Stephen Stafford is like any other college student, except for one small difference: He’s only 13. But he’s not the first — and probably not the last — kid genius.

Martin Luther King, Jr. (January 15, 1929 – April 4, 1968) was an American clergyman, activist and prominent leader in the African-American civil rights movement. His main legacy was to secure progress on civil rights in the United States, and he has become a human rights icon: King is recognized as a martyr by two Christian churches. A Baptist minister, King became a civil rights activist early in his career.He led the 1955 Montgomery Bus Boycott and helped found the Southern Christian Leadership Conference in 1957, serving as its first president. King’s efforts led to the 1963 March on Washington, where King delivered his “I Have a Dream” speech. There, he raised public consciousness of the civil rights movement and established himself as one of the greatest orators in U.S. history.
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In 1964, King became the youngest person to receive the Nobel Peace Prize for his work to end racial segregation and racial discrimination through civil disobedience and other non-violent means. By the time of his death in 1968, he had re focused his efforts on ending poverty and opposing the Vietnam War, both from a religious perspective. King was assassinated on April 4, 1968, in Memphis, Tennessee. He was posthumously awarded the Presidential Medal of Freedom in 1977 and Congressional Gold Medal in 2004; Martin Luther King, Jr. Day was established as a U.S. national holiday in 1986.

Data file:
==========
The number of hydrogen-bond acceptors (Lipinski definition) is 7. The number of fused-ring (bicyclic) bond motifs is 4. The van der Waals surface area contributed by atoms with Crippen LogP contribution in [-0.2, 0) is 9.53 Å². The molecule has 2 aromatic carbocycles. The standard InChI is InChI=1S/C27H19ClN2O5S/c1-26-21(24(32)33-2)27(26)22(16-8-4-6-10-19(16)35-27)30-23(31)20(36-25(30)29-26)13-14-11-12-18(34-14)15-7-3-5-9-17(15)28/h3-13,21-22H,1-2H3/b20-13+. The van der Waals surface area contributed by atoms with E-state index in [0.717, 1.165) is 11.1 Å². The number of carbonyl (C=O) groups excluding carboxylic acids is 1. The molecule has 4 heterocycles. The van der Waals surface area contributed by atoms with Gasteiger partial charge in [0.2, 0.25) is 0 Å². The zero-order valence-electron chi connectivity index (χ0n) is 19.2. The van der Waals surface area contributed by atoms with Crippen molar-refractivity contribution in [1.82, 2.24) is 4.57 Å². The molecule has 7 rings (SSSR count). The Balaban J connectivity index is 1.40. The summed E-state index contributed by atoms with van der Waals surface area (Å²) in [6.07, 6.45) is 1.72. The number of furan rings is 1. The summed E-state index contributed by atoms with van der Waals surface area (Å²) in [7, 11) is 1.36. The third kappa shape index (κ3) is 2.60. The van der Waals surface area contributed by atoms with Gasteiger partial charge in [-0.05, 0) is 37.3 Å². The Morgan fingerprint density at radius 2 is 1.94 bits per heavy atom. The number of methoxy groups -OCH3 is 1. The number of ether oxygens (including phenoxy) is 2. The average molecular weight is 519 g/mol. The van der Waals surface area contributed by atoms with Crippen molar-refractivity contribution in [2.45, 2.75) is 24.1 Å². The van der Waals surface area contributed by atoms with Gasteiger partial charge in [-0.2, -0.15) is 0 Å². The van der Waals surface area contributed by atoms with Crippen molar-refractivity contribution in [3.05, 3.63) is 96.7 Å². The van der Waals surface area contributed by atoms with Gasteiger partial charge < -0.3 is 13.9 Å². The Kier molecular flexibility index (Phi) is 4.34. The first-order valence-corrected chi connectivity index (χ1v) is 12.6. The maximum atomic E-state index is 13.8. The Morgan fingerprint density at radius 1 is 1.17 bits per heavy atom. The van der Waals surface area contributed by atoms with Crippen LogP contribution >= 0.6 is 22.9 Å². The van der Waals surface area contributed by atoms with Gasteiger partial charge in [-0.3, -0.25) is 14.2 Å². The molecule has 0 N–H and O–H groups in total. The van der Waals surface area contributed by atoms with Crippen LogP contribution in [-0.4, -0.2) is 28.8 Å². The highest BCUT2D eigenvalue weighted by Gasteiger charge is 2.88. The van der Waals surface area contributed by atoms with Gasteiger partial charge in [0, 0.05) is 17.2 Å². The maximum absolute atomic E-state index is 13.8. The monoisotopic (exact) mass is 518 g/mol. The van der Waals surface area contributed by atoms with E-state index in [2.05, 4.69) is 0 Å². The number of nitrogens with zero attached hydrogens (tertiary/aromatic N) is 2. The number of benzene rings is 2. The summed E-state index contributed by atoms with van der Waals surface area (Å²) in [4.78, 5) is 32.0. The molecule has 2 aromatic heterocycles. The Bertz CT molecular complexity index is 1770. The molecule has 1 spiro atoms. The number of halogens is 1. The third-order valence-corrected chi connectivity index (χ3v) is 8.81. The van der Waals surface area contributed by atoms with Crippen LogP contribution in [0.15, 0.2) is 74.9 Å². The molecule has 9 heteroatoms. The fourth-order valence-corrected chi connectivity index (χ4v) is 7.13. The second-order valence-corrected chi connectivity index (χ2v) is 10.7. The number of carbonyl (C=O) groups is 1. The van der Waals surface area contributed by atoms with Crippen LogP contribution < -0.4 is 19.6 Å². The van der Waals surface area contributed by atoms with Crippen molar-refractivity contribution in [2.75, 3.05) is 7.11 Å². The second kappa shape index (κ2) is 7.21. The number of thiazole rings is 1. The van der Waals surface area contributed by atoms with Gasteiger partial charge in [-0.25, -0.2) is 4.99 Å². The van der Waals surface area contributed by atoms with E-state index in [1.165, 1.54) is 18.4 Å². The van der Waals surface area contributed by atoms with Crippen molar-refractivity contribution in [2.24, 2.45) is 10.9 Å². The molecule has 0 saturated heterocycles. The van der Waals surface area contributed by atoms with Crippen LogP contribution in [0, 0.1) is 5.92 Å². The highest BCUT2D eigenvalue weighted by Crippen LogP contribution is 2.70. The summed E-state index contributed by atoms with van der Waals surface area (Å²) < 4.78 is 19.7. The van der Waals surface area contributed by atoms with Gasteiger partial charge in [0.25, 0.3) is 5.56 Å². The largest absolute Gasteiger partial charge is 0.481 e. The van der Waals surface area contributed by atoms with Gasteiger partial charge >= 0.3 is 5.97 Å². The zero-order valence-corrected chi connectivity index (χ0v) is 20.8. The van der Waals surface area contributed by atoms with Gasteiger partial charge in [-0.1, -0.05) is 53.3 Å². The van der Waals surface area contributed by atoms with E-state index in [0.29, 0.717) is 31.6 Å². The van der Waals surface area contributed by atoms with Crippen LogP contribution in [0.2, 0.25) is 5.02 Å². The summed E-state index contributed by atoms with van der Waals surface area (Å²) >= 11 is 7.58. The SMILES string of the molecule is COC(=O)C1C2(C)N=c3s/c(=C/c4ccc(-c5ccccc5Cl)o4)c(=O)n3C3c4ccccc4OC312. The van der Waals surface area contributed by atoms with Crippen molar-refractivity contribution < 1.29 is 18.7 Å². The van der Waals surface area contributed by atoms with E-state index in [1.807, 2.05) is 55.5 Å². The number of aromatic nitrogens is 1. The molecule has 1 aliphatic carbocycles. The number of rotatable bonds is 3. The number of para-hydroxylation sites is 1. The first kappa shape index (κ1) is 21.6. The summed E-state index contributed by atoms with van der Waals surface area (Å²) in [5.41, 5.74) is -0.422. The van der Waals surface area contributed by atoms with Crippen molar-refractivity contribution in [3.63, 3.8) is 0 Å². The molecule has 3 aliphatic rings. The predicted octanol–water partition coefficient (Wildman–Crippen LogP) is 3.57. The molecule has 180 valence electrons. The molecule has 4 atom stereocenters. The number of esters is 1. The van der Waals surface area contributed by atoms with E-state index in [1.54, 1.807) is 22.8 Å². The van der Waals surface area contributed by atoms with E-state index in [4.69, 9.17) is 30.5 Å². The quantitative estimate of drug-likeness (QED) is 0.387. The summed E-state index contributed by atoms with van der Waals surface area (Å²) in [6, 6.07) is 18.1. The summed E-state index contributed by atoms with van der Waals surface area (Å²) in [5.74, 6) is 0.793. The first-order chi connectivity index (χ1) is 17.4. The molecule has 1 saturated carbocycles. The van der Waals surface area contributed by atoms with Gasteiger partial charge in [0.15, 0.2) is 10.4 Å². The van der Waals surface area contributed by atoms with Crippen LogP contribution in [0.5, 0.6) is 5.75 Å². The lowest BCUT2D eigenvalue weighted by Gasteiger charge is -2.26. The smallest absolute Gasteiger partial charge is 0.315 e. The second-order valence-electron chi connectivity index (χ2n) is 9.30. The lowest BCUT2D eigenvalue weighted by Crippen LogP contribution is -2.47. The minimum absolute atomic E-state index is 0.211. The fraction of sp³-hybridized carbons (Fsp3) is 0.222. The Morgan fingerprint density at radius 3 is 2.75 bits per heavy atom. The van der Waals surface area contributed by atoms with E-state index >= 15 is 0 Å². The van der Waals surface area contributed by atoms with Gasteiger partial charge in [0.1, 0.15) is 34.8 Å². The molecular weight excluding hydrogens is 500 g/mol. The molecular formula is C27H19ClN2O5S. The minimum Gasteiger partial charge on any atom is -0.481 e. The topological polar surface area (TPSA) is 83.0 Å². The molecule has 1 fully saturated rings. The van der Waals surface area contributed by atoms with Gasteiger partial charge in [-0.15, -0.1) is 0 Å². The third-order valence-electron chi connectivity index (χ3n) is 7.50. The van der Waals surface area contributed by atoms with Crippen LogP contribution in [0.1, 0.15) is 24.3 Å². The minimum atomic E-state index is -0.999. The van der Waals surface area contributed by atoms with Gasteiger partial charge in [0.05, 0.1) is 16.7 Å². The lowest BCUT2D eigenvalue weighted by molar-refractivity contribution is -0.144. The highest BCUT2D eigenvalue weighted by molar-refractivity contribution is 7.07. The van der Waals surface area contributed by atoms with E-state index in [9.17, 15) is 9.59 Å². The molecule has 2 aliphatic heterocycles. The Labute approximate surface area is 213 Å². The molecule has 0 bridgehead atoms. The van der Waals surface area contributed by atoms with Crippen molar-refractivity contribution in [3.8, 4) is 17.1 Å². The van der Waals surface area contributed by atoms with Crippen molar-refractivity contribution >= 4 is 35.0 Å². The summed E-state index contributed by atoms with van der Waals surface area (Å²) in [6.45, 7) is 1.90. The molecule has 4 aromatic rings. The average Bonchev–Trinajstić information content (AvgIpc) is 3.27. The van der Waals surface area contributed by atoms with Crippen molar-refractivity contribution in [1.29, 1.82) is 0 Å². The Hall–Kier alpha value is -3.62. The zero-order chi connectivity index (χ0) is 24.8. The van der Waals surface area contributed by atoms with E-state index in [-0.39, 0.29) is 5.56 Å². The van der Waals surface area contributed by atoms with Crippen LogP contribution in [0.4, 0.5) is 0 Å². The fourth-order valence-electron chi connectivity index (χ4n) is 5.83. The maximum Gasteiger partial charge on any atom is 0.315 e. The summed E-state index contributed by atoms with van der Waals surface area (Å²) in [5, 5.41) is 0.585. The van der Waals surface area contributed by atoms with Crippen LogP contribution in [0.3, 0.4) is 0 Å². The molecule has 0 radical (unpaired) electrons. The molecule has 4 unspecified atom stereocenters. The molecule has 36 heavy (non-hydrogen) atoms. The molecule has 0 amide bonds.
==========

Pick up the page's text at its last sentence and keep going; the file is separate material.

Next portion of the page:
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The real Doogie? Akrit Jaswal performed surgery when he was only 7 and is said to be working on a cure for cancer. (He even made an appearance on “Oprah” with other whiz kids.)
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Akrit Jaswal (born April 23, 1993) is a Indian adolescent who has been hailed as a child prodigy who has gained fame in his native India as a physician.
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Role model: This 18th-century Italian prodigy became the first female mathematician and university math professor.
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Maria Gaetana Agnesi (May 16, 1718 – January 9, 1799) was an Italian linguist, mathematician, and philosopher.
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Head of the class: Adora Svitak wrote her first book at the age of 7 and now offers writing tips to teachers around the country.
SEATTLE – Her feet don’t even touch the floor, and yet Adora Svitak can do what few her age can do!
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“We’re very proud of her achievement,” says Joyce Svitak, Adora’s mom.